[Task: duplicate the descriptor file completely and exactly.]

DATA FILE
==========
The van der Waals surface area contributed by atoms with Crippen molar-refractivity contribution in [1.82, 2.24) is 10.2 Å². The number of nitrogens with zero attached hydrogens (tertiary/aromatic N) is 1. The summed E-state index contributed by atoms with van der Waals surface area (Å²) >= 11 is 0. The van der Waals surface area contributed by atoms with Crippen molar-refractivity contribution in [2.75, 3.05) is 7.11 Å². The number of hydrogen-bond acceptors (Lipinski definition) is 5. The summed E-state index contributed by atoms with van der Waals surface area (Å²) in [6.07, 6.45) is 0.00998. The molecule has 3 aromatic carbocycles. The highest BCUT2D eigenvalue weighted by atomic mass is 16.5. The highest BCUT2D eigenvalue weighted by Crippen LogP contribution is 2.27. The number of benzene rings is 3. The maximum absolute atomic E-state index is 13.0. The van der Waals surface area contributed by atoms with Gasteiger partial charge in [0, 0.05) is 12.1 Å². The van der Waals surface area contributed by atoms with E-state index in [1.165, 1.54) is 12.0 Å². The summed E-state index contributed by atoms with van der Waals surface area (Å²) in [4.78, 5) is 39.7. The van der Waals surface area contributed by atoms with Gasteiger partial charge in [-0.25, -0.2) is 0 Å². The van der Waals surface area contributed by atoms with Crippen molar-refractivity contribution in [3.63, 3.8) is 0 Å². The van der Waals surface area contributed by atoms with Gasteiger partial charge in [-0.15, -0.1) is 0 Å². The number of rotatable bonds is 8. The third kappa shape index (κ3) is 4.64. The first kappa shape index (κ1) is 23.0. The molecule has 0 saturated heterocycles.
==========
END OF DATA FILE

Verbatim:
The van der Waals surface area contributed by atoms with Crippen molar-refractivity contribution in [1.82, 2.24) is 10.2 Å². The number of nitrogens with zero attached hydrogens (tertiary/aromatic N) is 1. The summed E-state index contributed by atoms with van der Waals surface area (Å²) >= 11 is 0. The van der Waals surface area contributed by atoms with Crippen molar-refractivity contribution in [2.75, 3.05) is 7.11 Å². The number of hydrogen-bond acceptors (Lipinski definition) is 5. The summed E-state index contributed by atoms with van der Waals surface area (Å²) in [6.07, 6.45) is 0.00998. The molecule has 3 aromatic carbocycles. The highest BCUT2D eigenvalue weighted by atomic mass is 16.5. The highest BCUT2D eigenvalue weighted by Crippen LogP contribution is 2.27. The number of benzene rings is 3. The maximum absolute atomic E-state index is 13.0. The van der Waals surface area contributed by atoms with Gasteiger partial charge in [0, 0.05) is 12.1 Å². The van der Waals surface area contributed by atoms with E-state index in [1.165, 1.54) is 12.0 Å². The summed E-state index contributed by atoms with van der Waals surface area (Å²) in [4.78, 5) is 39.7. The van der Waals surface area contributed by atoms with Gasteiger partial charge in [-0.25, -0.2) is 0 Å². The van der Waals surface area contributed by atoms with Crippen molar-refractivity contribution in [3.63, 3.8) is 0 Å². The van der Waals surface area contributed by atoms with Gasteiger partial charge in [-0.15, -0.1) is 0 Å². The number of rotatable bonds is 8. The third kappa shape index (κ3) is 4.64. The first kappa shape index (κ1) is 23.0. The molecule has 0 saturated heterocycles.